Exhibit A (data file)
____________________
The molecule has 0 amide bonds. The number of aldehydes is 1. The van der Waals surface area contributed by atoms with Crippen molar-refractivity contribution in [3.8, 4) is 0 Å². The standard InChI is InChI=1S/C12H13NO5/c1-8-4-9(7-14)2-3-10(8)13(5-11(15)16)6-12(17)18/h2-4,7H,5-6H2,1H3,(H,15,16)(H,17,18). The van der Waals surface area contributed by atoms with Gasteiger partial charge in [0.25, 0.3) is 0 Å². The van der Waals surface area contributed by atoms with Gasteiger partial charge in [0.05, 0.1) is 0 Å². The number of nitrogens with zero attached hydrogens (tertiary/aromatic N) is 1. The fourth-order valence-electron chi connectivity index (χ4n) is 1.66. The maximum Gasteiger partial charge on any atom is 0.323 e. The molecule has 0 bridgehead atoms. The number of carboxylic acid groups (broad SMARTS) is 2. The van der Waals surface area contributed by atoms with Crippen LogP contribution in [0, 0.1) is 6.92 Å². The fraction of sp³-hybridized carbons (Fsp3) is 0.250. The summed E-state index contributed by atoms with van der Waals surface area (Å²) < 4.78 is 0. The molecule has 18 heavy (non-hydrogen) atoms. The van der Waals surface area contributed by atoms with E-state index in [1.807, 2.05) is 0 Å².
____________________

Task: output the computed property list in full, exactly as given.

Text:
The molecule has 0 amide bonds. The number of aldehydes is 1. The van der Waals surface area contributed by atoms with Crippen molar-refractivity contribution in [3.8, 4) is 0 Å². The standard InChI is InChI=1S/C12H13NO5/c1-8-4-9(7-14)2-3-10(8)13(5-11(15)16)6-12(17)18/h2-4,7H,5-6H2,1H3,(H,15,16)(H,17,18). The van der Waals surface area contributed by atoms with Gasteiger partial charge in [0.25, 0.3) is 0 Å². The van der Waals surface area contributed by atoms with Gasteiger partial charge in [0.05, 0.1) is 0 Å². The number of nitrogens with zero attached hydrogens (tertiary/aromatic N) is 1. The fourth-order valence-electron chi connectivity index (χ4n) is 1.66. The maximum Gasteiger partial charge on any atom is 0.323 e. The molecule has 0 bridgehead atoms. The number of carboxylic acid groups (broad SMARTS) is 2. The van der Waals surface area contributed by atoms with Crippen LogP contribution in [0, 0.1) is 6.92 Å². The fraction of sp³-hybridized carbons (Fsp3) is 0.250. The summed E-state index contributed by atoms with van der Waals surface area (Å²) < 4.78 is 0. The molecule has 18 heavy (non-hydrogen) atoms. The van der Waals surface area contributed by atoms with E-state index in [1.807, 2.05) is 0 Å².